Pei, I. M. (Ieoh Ming Pei)pā, 1917–, Chinese-American architect, b. Guangzhou, China. Pei emigrated to the United States in 1935 and studied at the Univ. of Pennsylvania, the Massachusetts Institute of Technology, and Harvard, where he taught from 1945 to 1948. That year he joined Webb and Knapp, Inc.; there he designed such projects as Mile High Center in Denver (1954–59). He established his own firm in 1955. In his works, structure and environment are carefully integrated with precise geometrical design and a superb sense of craft, resulting in crisp, clear, sculptural structures. He is known for his sensuous use of such materials as marble, concrete, and glass and for his soaring interior spaces. Pei's involvement in urban planning includes the Government Center, Boston (1961), and Society Hill, Philadelphia (with Edmund N. Bacon, 1964).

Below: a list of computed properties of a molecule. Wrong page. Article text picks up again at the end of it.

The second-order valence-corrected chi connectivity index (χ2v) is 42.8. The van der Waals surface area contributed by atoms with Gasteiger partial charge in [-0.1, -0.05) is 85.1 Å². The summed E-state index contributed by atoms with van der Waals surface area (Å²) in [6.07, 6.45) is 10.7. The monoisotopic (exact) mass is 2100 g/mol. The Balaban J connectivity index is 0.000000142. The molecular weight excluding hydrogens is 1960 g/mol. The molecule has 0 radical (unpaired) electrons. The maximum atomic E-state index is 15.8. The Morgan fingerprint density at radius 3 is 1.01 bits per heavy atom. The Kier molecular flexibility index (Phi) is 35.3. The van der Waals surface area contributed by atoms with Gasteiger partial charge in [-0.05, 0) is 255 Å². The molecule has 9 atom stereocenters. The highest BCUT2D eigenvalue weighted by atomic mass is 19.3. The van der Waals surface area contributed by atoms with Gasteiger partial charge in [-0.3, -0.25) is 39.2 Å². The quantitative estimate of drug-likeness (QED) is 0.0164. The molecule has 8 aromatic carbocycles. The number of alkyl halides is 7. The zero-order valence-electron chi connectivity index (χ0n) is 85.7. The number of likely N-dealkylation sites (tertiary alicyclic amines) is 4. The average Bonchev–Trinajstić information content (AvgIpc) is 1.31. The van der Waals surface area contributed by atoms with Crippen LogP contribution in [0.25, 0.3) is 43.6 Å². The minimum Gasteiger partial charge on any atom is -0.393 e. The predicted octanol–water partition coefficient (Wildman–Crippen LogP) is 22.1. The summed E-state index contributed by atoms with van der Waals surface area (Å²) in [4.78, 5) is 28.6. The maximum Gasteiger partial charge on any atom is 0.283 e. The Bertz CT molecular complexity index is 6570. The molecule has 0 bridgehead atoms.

Among his notable later buildings are the John Hancock Tower, Boston (1973); the East Wing of the National Gallery of Art, Washington, D.C. (1978); the Jacob Javits Exposition and Convention Center, New York City (1986); the Rock-and-Roll Hall of Fame, Cleveland (1995); the Miho Museum, Kyoto (1998); a new wing of the German Historical Museum, Berlin (2003); and the Museum of Islamic Art, Doha, Qatar (2008). His master plan for the Louvre's expansion and renovation (1987–89) initially outraged critics, in large part because of the glass pyramid that formed the entrance to the museum's new underground section. The pyramid has since become a Parisian landmark. In 1990, Pei retired from active management of his firm.
See biographical study by C. Wiseman (1990); biography by M. Cannell (1995).
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